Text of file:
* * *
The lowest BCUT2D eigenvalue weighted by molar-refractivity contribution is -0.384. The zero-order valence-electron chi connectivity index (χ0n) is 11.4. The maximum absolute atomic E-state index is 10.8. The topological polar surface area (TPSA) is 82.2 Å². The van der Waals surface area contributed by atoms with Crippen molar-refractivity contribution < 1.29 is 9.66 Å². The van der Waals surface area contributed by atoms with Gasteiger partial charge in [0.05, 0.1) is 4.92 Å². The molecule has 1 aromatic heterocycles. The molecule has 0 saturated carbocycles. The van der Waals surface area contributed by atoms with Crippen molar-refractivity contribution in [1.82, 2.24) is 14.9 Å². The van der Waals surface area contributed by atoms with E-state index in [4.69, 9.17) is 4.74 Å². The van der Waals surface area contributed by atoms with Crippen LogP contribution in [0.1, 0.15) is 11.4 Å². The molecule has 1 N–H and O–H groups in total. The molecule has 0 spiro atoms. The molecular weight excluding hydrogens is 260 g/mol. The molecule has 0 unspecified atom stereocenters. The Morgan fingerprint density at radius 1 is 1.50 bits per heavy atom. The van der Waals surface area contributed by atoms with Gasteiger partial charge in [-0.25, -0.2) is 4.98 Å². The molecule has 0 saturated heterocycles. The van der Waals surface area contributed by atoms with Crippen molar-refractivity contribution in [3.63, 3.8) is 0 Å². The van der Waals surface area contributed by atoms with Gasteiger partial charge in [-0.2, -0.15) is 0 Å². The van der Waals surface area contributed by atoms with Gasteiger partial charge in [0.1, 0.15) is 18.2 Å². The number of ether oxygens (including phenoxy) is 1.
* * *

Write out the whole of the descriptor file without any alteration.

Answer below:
The lowest BCUT2D eigenvalue weighted by molar-refractivity contribution is -0.384. The zero-order valence-electron chi connectivity index (χ0n) is 11.4. The maximum absolute atomic E-state index is 10.8. The topological polar surface area (TPSA) is 82.2 Å². The van der Waals surface area contributed by atoms with Crippen molar-refractivity contribution < 1.29 is 9.66 Å². The van der Waals surface area contributed by atoms with Gasteiger partial charge in [0.05, 0.1) is 4.92 Å². The molecule has 1 aromatic heterocycles. The molecule has 0 saturated carbocycles. The van der Waals surface area contributed by atoms with Crippen molar-refractivity contribution in [1.82, 2.24) is 14.9 Å². The van der Waals surface area contributed by atoms with E-state index in [4.69, 9.17) is 4.74 Å². The van der Waals surface area contributed by atoms with Crippen LogP contribution in [0.1, 0.15) is 11.4 Å². The molecule has 1 N–H and O–H groups in total. The molecule has 0 spiro atoms. The molecular weight excluding hydrogens is 260 g/mol. The molecule has 0 unspecified atom stereocenters. The Morgan fingerprint density at radius 1 is 1.50 bits per heavy atom. The van der Waals surface area contributed by atoms with Gasteiger partial charge in [-0.25, -0.2) is 4.98 Å². The molecule has 0 saturated heterocycles. The van der Waals surface area contributed by atoms with Crippen molar-refractivity contribution in [3.63, 3.8) is 0 Å². The van der Waals surface area contributed by atoms with Gasteiger partial charge in [-0.2, -0.15) is 0 Å². The van der Waals surface area contributed by atoms with Gasteiger partial charge in [0.1, 0.15) is 18.2 Å². The number of ether oxygens (including phenoxy) is 1.